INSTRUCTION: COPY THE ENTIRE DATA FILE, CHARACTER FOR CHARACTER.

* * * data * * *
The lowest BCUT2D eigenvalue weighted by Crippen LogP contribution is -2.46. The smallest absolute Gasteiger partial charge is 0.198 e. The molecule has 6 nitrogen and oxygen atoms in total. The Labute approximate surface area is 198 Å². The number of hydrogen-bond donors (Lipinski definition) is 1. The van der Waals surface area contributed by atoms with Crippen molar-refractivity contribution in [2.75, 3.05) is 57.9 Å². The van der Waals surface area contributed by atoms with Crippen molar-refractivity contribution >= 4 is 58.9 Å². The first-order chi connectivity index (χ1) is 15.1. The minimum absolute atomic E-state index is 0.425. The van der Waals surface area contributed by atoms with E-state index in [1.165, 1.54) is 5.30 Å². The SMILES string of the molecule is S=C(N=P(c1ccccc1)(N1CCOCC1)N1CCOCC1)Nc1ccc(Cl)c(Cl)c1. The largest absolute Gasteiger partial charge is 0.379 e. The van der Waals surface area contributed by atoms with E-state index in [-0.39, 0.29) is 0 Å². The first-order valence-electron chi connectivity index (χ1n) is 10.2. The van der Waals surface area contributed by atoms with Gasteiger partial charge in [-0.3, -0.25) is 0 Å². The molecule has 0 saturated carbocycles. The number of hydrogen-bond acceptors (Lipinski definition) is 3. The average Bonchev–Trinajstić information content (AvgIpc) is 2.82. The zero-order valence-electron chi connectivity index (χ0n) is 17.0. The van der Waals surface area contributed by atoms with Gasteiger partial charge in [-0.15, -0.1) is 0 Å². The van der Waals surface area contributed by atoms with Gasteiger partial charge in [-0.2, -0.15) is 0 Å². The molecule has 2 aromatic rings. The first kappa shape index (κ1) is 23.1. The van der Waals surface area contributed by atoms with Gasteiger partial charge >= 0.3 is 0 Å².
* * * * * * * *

The lowest BCUT2D eigenvalue weighted by Crippen LogP contribution is -2.46. The smallest absolute Gasteiger partial charge is 0.198 e. The molecule has 6 nitrogen and oxygen atoms in total. The Labute approximate surface area is 198 Å². The number of hydrogen-bond donors (Lipinski definition) is 1. The van der Waals surface area contributed by atoms with Crippen molar-refractivity contribution in [2.75, 3.05) is 57.9 Å². The van der Waals surface area contributed by atoms with Crippen molar-refractivity contribution >= 4 is 58.9 Å². The first-order chi connectivity index (χ1) is 15.1. The minimum absolute atomic E-state index is 0.425. The van der Waals surface area contributed by atoms with E-state index in [1.165, 1.54) is 5.30 Å². The SMILES string of the molecule is S=C(N=P(c1ccccc1)(N1CCOCC1)N1CCOCC1)Nc1ccc(Cl)c(Cl)c1. The largest absolute Gasteiger partial charge is 0.379 e. The van der Waals surface area contributed by atoms with E-state index in [-0.39, 0.29) is 0 Å². The first-order valence-electron chi connectivity index (χ1n) is 10.2. The van der Waals surface area contributed by atoms with Gasteiger partial charge in [-0.3, -0.25) is 0 Å². The molecule has 0 saturated carbocycles. The number of hydrogen-bond acceptors (Lipinski definition) is 3. The average Bonchev–Trinajstić information content (AvgIpc) is 2.82. The zero-order valence-electron chi connectivity index (χ0n) is 17.0. The van der Waals surface area contributed by atoms with Gasteiger partial charge in [-0.15, -0.1) is 0 Å². The van der Waals surface area contributed by atoms with Gasteiger partial charge in [-0.2, -0.15) is 0 Å². The molecule has 2 aromatic rings. The first kappa shape index (κ1) is 23.1. The van der Waals surface area contributed by atoms with Gasteiger partial charge >= 0.3 is 0 Å².